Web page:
nition, time series analysis, and so on. In addition, the pres-
ence of metadata such as (partly interpolated) central baro-
metric pressure and maximum wind speed can be used as
ground truth data for validation.
3. Typhoon Analysis
3.1 Exploratory Typhoon Analysis
The aim of this section is to gain some insights into ty-
phoon cloud patterns. However, the application of various
methods will be exploratory, since the effectiveness of ex-
isting data mining methods is still not evaluated for this par-
ticular target, namely the typhoon. For example, we will
later apply clustering procedures, whose goal is to yield
9626(FERN) 0860 (SFERGUS) a data description in terms of clusters or groups of data
points that posses strong internal similarities. How-
Figure 1. The creation of well-framed typhoon images from ever, it is not intuitively clear whether the typhoon cloud
the original satellite image of GMS-5. The geographical patterns really have such underlying subclasses, despite the
location of the typhoon center is determined from the best fact that we can at least always calculate clustering proce-
track, and a well-framed typhoon image is created using az- dures. Hence, we conjecture that, to gain some insights
imuthal equivalent map projection so that the image center into patterns whose characteristics are unknown, the best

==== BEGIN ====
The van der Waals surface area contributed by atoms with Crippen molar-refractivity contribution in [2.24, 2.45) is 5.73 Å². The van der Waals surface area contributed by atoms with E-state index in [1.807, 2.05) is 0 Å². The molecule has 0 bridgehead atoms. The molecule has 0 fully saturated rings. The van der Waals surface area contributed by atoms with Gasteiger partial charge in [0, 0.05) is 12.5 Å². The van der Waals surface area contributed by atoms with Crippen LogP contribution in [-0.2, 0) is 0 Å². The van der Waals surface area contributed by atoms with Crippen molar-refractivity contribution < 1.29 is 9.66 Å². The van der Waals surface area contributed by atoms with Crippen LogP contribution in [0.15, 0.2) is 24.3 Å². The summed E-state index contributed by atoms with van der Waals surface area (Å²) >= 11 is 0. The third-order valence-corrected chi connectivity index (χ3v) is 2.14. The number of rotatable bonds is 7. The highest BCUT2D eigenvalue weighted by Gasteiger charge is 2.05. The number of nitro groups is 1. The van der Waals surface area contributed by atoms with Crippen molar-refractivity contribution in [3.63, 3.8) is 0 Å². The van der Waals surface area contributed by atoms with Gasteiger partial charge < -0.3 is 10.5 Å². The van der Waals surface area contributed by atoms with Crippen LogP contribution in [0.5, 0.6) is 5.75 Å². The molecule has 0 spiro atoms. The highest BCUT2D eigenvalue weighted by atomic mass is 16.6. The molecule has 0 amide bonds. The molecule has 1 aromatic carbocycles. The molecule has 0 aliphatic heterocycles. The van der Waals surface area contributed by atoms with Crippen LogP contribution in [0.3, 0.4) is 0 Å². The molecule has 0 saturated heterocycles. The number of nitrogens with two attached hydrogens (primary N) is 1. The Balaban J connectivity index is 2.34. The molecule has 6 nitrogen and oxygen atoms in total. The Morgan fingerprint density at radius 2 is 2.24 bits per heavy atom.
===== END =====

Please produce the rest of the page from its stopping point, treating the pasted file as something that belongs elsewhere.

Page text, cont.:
always coincides with the typhoon center. The top image we can do is to apply available approaches to decide in
was taken on 1200 UTC Dec 26, 1996, in which three ty- which direction we should make advances. In the follow-
phoons are simultaneously observed; that is, Typhoon 9626 ing, we introduce three data mining methods; namely vari-
(FERN) in the northern hemisphere, and Typhoon 0852 ance maximization, clustering procedures, and time series
(SPHIL) in the left, and Typhoon 0860 (SFERGUS) in the analysis.
right in the southern hemisphere. Two of the created ty-
phoon images are shown below.
3.2 Variance Maximization – Principal
age of the earth originally received from the satellite. The The ﬁrst method is principal component analysis that re-
position of the center of three typhoons are estimated from veals the maximum variance in the feature space, thereby
best track records published by JMA and BOM as summa- gives us some insights about the variability of typhoon
rized in Table 1. Then three well-framed typhoon images cloud patterns. Feature vectors to be analyzed are cloud
are created, which capture the core part of typhoon cloud amount vectors, which are the ﬁnal product of data prepro-
patterns. Note that the direction of spiral bands is oppo- cessing. In addition, principal component analysis serves
site between typhoons in the northern hemisphere and the 1 Based on the hypothesis that typhoons found in both hemispheres are
southern hemisphere. fundamentally the same meteorological phenomena, there is a possibility